- Also called bolster plate.a circular casting on the side of a vessel, through which an anchor chain passes.
- a timber used as a temporary support.
- a beam for holding lines or rigging without chafing.
- a bag filled with buoyant material, fitted into a small boat.
- a timber or the like connecting two ribs of a centering.
- a chisel with a blade splayed toward the edge, used for cutting bricks.
verb (used with object)
Origin of bolster
Synonyms for bolster
Related Words for bolsterhelp, buttress, strengthen, support, cushion, reinforce, maintain, sustain, aid, boost, buoy, uphold, bulwark, assist, stay, carry, prop, brace, pillow
Examples from the Web for bolster
Contemporary Examples of bolster
To bolster my case I told him we should actually call it Pursuito, like Vertigo or Psycho.Alfred Hitchcock’s Fade to Black: The Great Director’s Final Days
December 13, 2014
Low-income work was a necessity, either to make up for the absence of a man or to bolster his own low-income paycheck.'Ghostbusters' and the Slow Emancipation of Female-Driven Comedy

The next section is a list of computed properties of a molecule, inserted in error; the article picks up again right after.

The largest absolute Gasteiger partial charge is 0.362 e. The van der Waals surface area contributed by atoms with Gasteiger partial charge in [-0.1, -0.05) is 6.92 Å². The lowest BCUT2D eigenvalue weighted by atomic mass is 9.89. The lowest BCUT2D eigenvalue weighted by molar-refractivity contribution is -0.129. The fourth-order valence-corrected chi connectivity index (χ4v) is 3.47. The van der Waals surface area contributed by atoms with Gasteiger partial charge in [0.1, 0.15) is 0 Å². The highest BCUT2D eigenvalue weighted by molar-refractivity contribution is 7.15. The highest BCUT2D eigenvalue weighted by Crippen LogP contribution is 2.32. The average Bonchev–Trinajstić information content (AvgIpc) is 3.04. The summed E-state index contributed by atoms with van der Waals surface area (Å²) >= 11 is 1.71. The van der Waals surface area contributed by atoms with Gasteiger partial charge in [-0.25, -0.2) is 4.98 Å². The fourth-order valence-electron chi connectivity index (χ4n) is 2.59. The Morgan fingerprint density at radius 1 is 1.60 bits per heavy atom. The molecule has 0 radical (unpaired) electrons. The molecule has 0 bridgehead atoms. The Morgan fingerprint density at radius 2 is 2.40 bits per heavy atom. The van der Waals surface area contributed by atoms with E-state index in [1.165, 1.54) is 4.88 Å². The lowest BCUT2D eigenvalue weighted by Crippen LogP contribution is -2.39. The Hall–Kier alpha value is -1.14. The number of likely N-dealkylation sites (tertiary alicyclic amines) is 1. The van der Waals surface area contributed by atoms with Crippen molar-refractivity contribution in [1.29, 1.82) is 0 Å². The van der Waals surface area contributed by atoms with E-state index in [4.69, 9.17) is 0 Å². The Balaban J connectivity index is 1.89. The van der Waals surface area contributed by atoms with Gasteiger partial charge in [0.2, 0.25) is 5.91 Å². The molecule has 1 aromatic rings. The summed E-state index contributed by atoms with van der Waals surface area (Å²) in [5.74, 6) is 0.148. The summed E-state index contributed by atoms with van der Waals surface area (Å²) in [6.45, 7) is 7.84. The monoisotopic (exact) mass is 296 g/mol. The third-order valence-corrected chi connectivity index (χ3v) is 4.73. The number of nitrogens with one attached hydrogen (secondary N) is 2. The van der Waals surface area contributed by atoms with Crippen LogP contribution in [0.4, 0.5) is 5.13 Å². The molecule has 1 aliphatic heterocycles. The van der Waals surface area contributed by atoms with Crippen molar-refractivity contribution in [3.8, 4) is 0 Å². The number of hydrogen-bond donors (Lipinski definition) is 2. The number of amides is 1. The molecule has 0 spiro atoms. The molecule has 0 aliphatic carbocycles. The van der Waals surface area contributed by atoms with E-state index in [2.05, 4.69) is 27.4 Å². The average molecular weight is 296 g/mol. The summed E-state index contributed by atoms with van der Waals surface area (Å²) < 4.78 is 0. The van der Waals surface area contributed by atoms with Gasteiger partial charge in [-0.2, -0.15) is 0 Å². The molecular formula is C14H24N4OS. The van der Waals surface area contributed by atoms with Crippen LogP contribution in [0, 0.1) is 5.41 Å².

August 15, 2014
Critics also argue the military assistance may be coming too late to bolster mainstream rebels.U.S. on Alert for Al Qaeda Attack as Group Battles ISIS for Top Terrorist
July 1, 2014
“This reduces a potential drag to the economy and will bolster growth for the remainder of 2014,” Handler notes.The U.S. Economy Had a Hiccup, Not a Heart Attack, This Year
May 29, 2014
Having a major movie backing up the program can only bolster its relationship with MLB.The Aftermath of Disney’s ‘Million Dollar Arm’
May 16, 2014
Historical Examples of bolster
But I will not attempt to bolster my position with authorities.
Spread it with the jam, and roll up in the form of a bolster.The Skilful Cook
Presently, however, she came back with a dry pillow and bolster for him.Rollo on the Atlantic
Some days Sanjib Babu would be there reclining on his bolster.My Reminiscences
The answer was perfectly clear, but there were even more facts to bolster it.Pagan Passions
Gordon Randall Garrett
Word Origin for bolster
Old English bolster "bolster, cushion, something stuffed so that it swells up," especially "long, stuffed pillow," from Proto-Germanic *bolkhstraz (cf. Old Norse bolstr, Danish, Swedish, Dutch bolster, German polster), from PIE *bhelgh- "to swell" (see belly (n.)).
mid-15c. (implied in bolstered), "propped up, made to bulge" (originally of a woman's breasts), from bolster (n.). Figurative sense is from c.1500, on the notion of "to support with a bolster, prop up." Related: Bolstering.